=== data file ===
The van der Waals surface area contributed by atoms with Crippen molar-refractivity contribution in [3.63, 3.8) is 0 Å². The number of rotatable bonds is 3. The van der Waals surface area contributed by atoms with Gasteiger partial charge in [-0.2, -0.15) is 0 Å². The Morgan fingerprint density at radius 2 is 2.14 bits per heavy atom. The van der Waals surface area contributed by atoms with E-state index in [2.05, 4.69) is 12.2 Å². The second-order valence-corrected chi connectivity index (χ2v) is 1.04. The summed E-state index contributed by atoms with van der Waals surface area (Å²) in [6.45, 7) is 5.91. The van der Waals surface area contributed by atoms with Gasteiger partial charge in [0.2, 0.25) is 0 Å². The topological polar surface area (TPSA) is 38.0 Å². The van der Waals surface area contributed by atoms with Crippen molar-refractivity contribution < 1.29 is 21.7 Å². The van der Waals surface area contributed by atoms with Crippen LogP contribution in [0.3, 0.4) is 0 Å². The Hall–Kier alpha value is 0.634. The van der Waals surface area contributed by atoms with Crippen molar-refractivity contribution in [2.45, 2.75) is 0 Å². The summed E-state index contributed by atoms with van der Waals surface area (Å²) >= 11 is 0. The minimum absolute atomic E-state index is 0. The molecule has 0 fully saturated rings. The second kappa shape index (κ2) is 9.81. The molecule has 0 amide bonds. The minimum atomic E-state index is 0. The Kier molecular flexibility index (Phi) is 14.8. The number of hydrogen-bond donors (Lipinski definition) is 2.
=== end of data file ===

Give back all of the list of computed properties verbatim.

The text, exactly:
The van der Waals surface area contributed by atoms with Crippen molar-refractivity contribution in [3.63, 3.8) is 0 Å². The number of rotatable bonds is 3. The van der Waals surface area contributed by atoms with Gasteiger partial charge in [-0.2, -0.15) is 0 Å². The Morgan fingerprint density at radius 2 is 2.14 bits per heavy atom. The van der Waals surface area contributed by atoms with E-state index in [2.05, 4.69) is 12.2 Å². The second-order valence-corrected chi connectivity index (χ2v) is 1.04. The summed E-state index contributed by atoms with van der Waals surface area (Å²) in [6.45, 7) is 5.91. The van der Waals surface area contributed by atoms with Gasteiger partial charge in [0.2, 0.25) is 0 Å². The topological polar surface area (TPSA) is 38.0 Å². The van der Waals surface area contributed by atoms with Crippen molar-refractivity contribution < 1.29 is 21.7 Å². The van der Waals surface area contributed by atoms with Crippen LogP contribution in [0.3, 0.4) is 0 Å². The Hall–Kier alpha value is 0.634. The van der Waals surface area contributed by atoms with Crippen molar-refractivity contribution in [2.45, 2.75) is 0 Å². The summed E-state index contributed by atoms with van der Waals surface area (Å²) >= 11 is 0. The minimum absolute atomic E-state index is 0. The molecule has 0 fully saturated rings. The second kappa shape index (κ2) is 9.81. The molecule has 0 amide bonds. The minimum atomic E-state index is 0. The Kier molecular flexibility index (Phi) is 14.8. The number of hydrogen-bond donors (Lipinski definition) is 2.